UC Santa Cruz psychologist shares prize for work on intergroup relations

For the second time in his career, social psychologist Thomas Pettigrew has received the prestigious Gordon Allport Award in recognition of his work on intergroup relations. He shares the award with his former graduate student, Linda R. Tropp, now an assistant professor of psychology at Boston College.

The recipients of the 2002-03 Gordon Allport Award were announced by the Society for the Psychological Study of Social Issues (SPSSI), a nonprofit organization of psychologists and social scientists that supports research on the psychological aspects of social issues. Pettigrew and Tropp received the prize for their paper, "A Meta-analytic Test and Reformulation of Intergroup Contact Theory," which shows the role intergroup contact plays in reducing prejudice. The annual award, which recognizes the "best paper or article on intergroup relations," carries a $1,000 cash prize. Pettigrew also received the Gordon Allport Award in 1988.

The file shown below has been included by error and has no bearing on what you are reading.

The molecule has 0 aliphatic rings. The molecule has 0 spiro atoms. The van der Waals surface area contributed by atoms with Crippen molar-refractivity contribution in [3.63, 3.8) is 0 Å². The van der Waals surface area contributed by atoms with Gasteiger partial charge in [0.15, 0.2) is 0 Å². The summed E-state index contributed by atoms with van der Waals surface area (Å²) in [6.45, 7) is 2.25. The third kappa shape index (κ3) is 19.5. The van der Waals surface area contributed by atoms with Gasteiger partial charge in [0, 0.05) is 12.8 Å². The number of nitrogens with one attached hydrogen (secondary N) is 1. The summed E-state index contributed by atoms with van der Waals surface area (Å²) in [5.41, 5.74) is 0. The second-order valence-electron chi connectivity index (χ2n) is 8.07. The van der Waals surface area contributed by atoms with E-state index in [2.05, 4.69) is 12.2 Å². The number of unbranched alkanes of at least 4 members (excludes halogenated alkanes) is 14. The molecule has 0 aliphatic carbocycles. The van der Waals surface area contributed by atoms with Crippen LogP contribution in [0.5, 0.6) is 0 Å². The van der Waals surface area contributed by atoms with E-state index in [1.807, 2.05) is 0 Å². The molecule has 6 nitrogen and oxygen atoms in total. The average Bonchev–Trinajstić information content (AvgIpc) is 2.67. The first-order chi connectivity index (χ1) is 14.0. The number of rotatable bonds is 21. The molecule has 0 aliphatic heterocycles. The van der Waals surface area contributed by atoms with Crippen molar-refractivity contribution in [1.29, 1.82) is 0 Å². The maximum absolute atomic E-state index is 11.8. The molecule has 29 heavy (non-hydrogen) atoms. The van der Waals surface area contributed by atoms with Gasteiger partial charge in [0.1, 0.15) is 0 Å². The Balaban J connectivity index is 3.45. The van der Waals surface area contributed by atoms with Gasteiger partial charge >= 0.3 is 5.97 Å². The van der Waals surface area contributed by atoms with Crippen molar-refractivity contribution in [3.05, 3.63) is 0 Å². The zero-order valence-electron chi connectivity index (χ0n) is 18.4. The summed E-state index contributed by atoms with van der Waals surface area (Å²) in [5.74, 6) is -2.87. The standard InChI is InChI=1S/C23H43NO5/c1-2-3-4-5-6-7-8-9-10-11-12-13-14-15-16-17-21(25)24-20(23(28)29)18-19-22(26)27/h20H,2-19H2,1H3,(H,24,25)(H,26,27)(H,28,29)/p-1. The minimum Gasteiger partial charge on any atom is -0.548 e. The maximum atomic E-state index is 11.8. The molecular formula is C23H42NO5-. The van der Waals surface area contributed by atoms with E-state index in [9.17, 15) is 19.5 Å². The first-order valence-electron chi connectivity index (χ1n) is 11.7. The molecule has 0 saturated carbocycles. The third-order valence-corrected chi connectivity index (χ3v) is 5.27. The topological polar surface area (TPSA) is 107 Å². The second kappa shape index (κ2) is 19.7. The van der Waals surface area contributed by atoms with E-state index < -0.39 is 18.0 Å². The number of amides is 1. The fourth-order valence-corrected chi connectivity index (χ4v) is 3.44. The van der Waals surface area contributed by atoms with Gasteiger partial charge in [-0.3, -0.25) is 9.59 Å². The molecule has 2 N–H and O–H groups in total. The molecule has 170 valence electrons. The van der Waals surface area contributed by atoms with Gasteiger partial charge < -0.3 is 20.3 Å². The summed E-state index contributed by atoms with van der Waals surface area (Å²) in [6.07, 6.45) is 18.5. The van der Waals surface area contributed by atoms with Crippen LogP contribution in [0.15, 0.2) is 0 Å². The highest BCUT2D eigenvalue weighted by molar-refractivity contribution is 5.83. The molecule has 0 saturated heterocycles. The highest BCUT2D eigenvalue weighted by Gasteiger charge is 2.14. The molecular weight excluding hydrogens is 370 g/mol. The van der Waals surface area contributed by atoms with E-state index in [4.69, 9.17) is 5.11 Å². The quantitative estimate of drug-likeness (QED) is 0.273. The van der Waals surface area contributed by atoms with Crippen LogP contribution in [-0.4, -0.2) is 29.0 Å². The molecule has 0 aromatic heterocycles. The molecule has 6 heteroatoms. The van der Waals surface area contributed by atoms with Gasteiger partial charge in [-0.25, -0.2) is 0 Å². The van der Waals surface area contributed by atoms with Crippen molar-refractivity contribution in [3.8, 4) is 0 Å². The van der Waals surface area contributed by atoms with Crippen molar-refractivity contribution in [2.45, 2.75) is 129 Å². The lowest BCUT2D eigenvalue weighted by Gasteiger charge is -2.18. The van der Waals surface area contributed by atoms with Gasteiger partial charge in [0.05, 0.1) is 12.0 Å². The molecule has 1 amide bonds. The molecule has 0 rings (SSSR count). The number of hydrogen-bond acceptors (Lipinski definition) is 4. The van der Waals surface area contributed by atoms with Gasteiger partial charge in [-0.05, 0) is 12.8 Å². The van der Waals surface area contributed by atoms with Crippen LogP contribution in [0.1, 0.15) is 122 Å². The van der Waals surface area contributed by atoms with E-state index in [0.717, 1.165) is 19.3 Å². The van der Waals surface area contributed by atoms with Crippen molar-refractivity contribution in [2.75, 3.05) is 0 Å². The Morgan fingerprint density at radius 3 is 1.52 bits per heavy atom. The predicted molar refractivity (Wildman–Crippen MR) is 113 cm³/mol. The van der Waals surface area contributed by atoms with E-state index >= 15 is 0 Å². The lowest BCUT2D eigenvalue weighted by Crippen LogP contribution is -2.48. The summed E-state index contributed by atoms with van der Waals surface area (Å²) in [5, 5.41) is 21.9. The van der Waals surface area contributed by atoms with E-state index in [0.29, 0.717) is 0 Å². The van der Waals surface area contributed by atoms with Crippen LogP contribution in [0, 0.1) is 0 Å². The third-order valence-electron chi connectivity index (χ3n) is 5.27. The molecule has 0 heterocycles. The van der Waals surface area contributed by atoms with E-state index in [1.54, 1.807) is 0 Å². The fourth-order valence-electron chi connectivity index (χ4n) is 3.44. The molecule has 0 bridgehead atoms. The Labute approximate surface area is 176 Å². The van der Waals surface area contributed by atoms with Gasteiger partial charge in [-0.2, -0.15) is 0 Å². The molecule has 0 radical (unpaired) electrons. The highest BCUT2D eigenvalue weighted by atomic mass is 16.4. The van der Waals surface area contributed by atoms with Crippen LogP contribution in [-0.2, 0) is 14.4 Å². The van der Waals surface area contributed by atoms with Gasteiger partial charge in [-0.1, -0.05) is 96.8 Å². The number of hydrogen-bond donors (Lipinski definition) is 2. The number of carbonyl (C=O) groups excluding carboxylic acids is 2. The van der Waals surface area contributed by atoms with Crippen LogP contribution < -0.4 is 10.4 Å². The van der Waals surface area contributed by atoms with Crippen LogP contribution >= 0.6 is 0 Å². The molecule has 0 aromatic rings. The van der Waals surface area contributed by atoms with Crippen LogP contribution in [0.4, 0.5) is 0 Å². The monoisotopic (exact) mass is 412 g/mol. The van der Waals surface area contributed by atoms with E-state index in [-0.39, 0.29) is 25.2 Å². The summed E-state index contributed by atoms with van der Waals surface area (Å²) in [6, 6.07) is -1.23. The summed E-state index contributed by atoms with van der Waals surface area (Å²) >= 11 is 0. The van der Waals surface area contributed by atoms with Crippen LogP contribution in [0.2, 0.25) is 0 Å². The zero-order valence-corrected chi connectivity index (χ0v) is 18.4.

Pettigrew, a research professor of social psychology at the University of California, Santa Cruz, is a pathbreaking social psychologist who is widely credited with demonstrating that racism is largely a matter of conformity to social norms and as such can be changed. He has studied intergroup relations for four decades. Last fall, he received a lifetime achievement award from the Society for Experimental Social Psychology.

Pettigrew has studied black-white racism in the United States, and he has studied intergroup relations in South Africa, the United Kingdom, the Netherlands, and Germany. He studied with Gordon Allport, a founder and past president of SPSSI, at Harvard University, where Pettigrew earned his Ph.D. He taught at the University of North Carolina and Harvard before coming to UCSC in 1979. Pettigrew retired from teaching in 1994 yet remains an active researcher and was recently appointed a senior fellow at Stanford University's Research Institute for Comparative Studies in Race and Ethnicity.

Tropp earned her Ph.D. in psychology from UC Santa Cruz in 2000.